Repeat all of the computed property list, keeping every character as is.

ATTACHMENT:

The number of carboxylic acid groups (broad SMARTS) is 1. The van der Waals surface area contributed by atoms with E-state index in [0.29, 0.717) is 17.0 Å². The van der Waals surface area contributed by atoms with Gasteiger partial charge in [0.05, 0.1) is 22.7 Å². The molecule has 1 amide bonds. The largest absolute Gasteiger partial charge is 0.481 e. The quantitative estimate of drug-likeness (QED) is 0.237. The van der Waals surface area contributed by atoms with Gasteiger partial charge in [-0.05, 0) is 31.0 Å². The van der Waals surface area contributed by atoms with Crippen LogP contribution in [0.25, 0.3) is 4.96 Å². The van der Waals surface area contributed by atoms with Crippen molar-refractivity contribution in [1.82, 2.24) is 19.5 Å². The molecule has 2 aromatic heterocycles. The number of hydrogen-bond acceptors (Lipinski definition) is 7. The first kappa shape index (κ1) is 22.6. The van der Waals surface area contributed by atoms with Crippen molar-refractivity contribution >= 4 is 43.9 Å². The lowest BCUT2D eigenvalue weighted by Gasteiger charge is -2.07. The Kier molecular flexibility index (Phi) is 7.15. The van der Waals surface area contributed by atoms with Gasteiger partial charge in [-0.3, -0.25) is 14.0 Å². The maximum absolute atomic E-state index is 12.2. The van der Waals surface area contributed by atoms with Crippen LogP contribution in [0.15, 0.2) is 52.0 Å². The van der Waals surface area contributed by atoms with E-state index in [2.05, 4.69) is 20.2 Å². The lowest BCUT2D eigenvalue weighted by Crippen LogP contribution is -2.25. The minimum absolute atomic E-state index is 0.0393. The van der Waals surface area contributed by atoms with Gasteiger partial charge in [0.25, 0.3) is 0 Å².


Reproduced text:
The number of carboxylic acid groups (broad SMARTS) is 1. The van der Waals surface area contributed by atoms with E-state index in [0.29, 0.717) is 17.0 Å². The van der Waals surface area contributed by atoms with Gasteiger partial charge in [0.05, 0.1) is 22.7 Å². The molecule has 1 amide bonds. The largest absolute Gasteiger partial charge is 0.481 e. The quantitative estimate of drug-likeness (QED) is 0.237. The van der Waals surface area contributed by atoms with Gasteiger partial charge in [-0.05, 0) is 31.0 Å². The van der Waals surface area contributed by atoms with Crippen LogP contribution in [0.25, 0.3) is 4.96 Å². The van der Waals surface area contributed by atoms with Crippen molar-refractivity contribution in [1.82, 2.24) is 19.5 Å². The molecule has 2 aromatic heterocycles. The number of hydrogen-bond acceptors (Lipinski definition) is 7. The first kappa shape index (κ1) is 22.6. The van der Waals surface area contributed by atoms with Crippen molar-refractivity contribution >= 4 is 43.9 Å². The lowest BCUT2D eigenvalue weighted by Gasteiger charge is -2.07. The Kier molecular flexibility index (Phi) is 7.15. The van der Waals surface area contributed by atoms with Gasteiger partial charge in [-0.3, -0.25) is 14.0 Å². The maximum absolute atomic E-state index is 12.2. The van der Waals surface area contributed by atoms with Crippen LogP contribution in [0.15, 0.2) is 52.0 Å². The van der Waals surface area contributed by atoms with E-state index in [2.05, 4.69) is 20.2 Å². The lowest BCUT2D eigenvalue weighted by Crippen LogP contribution is -2.25. The minimum absolute atomic E-state index is 0.0393. The van der Waals surface area contributed by atoms with Gasteiger partial charge in [0.25, 0.3) is 0 Å².